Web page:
The American Assembly's Next Generation Project
“The Next Generation Project: U.S. Global Policy and the Future of International Institutions,” continues Dwight D. Eisenhower’s vision when he, as president of Columbia University, founded The American Assembly in 1950. Eisenhower believed that reasonable people who cared about critical national and international issues could develop responsible public policy through the reconciliation of divergent views and interests. The Assembly has carried out Eisenhower’s mandate by sponsoring research on a vast range of topics, domestic and foreign; organizing meetings; issuing reports of findings and recommendations; and by commissioning books. The Assembly has joined hundreds of other educational institutions to co-sponsor regional, state, and local Assemblies throughout the country; international Assemblies have convened in more than a dozen countries.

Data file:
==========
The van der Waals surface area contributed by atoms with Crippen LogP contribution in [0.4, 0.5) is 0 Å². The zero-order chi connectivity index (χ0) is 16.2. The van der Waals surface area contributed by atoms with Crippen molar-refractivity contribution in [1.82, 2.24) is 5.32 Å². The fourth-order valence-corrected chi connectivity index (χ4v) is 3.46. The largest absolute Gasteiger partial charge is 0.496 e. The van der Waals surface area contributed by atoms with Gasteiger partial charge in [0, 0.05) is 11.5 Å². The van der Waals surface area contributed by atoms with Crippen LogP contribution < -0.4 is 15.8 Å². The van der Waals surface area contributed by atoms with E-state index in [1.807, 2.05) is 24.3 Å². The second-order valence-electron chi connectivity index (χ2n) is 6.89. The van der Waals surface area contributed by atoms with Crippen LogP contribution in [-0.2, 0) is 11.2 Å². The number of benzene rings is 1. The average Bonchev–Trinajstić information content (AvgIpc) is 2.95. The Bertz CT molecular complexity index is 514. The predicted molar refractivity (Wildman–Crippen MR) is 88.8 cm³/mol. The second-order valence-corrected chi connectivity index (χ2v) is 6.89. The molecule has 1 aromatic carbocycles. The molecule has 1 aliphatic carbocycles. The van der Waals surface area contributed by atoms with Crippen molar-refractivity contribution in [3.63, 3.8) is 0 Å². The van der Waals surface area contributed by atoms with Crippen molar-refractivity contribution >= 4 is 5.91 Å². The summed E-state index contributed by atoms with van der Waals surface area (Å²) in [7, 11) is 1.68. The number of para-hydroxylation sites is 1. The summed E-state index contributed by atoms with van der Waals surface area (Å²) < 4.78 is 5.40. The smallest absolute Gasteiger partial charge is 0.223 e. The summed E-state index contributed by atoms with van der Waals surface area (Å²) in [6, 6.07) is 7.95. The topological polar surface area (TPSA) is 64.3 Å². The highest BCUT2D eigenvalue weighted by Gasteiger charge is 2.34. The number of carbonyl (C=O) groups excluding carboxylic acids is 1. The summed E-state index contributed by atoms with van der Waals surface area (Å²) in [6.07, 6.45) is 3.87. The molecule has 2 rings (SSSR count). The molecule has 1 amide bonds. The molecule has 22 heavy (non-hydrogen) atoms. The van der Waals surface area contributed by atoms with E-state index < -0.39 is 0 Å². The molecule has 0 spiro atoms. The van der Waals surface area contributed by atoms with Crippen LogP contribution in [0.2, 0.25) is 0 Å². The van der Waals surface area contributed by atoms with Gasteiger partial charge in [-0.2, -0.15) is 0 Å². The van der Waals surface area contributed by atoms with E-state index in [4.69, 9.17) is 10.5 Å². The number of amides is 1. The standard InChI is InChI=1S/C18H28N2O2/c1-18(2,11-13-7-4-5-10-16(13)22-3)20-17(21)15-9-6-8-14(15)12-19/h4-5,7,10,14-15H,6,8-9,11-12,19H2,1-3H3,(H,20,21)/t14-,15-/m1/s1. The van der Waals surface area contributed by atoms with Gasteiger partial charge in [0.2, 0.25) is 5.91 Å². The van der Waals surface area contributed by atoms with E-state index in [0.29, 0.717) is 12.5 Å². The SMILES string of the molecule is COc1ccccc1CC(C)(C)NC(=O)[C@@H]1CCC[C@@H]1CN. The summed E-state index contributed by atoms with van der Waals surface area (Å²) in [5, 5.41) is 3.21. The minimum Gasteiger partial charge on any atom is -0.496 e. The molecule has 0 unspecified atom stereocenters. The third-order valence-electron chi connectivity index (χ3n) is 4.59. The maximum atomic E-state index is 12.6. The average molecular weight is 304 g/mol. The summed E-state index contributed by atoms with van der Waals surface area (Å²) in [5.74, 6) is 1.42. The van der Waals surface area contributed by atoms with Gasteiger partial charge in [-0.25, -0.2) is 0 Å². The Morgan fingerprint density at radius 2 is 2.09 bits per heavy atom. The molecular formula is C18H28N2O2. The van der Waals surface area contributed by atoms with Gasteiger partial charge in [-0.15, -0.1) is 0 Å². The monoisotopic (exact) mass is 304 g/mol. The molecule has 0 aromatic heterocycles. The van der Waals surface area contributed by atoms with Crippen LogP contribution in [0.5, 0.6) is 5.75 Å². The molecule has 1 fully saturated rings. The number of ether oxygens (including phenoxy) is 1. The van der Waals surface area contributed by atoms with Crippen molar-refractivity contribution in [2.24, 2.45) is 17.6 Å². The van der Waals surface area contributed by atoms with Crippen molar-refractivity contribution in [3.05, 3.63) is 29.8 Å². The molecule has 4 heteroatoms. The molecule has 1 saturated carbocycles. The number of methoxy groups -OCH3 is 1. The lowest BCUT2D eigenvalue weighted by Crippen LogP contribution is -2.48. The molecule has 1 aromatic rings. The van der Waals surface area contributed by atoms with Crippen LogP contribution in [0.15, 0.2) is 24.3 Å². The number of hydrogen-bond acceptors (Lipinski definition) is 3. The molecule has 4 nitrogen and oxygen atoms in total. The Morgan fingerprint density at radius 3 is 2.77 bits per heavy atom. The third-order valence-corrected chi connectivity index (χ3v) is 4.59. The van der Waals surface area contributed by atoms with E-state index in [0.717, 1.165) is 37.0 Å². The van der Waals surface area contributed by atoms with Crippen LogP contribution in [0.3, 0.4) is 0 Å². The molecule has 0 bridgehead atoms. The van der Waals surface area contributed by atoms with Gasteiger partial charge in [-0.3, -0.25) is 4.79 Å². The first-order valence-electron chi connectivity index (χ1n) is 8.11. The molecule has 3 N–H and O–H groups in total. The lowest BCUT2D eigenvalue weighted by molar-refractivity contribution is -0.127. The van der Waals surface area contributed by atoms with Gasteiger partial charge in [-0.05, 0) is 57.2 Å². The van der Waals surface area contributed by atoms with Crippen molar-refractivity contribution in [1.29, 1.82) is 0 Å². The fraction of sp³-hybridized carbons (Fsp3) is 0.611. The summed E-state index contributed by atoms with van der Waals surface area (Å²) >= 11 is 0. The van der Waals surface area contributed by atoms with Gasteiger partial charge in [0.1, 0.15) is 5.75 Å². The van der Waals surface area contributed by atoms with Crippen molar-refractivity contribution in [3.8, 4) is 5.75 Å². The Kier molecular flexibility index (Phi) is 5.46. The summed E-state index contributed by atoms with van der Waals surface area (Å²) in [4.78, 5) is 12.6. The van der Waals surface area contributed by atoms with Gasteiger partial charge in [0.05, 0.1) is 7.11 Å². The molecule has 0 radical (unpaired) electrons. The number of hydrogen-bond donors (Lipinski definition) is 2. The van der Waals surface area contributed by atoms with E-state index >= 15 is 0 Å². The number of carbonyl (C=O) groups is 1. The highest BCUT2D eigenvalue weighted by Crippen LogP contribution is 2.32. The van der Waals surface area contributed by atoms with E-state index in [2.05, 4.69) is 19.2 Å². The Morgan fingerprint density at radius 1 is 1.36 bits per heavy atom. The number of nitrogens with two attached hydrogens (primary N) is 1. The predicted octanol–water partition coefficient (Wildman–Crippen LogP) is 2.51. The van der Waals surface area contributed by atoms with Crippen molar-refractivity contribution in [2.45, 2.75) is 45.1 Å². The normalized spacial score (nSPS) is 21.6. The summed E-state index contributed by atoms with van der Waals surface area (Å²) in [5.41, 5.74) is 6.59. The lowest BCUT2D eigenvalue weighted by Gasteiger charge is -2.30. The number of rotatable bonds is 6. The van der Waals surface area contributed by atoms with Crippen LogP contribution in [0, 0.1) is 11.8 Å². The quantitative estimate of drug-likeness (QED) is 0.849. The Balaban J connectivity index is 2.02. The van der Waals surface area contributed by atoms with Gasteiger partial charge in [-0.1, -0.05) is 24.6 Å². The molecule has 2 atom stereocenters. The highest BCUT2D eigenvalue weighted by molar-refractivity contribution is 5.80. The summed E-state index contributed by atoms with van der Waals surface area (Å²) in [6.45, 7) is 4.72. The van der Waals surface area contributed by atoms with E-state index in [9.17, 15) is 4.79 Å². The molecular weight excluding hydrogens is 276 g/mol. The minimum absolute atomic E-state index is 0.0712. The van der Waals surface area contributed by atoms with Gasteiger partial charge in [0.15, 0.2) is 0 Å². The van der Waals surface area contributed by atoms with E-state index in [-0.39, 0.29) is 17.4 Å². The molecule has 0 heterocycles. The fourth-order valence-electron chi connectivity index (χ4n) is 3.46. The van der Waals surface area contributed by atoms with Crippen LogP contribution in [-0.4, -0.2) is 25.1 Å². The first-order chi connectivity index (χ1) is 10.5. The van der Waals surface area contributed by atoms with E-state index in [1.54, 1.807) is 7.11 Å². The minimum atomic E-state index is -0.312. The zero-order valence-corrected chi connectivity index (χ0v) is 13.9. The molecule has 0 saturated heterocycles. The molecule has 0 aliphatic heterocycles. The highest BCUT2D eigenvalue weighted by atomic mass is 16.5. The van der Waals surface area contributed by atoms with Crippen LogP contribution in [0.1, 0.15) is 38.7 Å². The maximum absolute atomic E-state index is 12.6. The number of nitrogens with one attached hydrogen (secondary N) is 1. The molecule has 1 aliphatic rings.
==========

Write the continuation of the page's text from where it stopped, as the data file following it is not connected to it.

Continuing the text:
The Next Generation Project is premised on the belief that new voices and fresh ideas will strengthen the nation’s discussion of U.S. global policy and the future of international institutions. As part of the project, The Assembly will identify emerging leaders from professional and demographic sectors that have traditionally been underrepresented in foreign policy discussions, and bring them together at meetings across the country that will combine The Assembly's time-tested process with innovative approaches to generate new ideas about U.S. global policy and the future of international institutions; influence discussions about the future of America’s role in the world; and cultivate new policy networks.
Following a project launch in Austin in June 2006, the meeting unfolded in three stages. Stage One, with Assemblies in Dallas, San Diego, and Denver, considered the future global opportunities and threats faced by the United States and the world. Stage Two, with Assemblies in Chicago and Washington, DC, explored whether the current institutional architecture will be effective in meeting the global challenges identified in Stage One. The national meeting in Washington, D.C. cosponsored by the Woodrow Wilson International Center for Scholars in June 2008 during the run-up to the presidential election, offers policy recommendations for the future.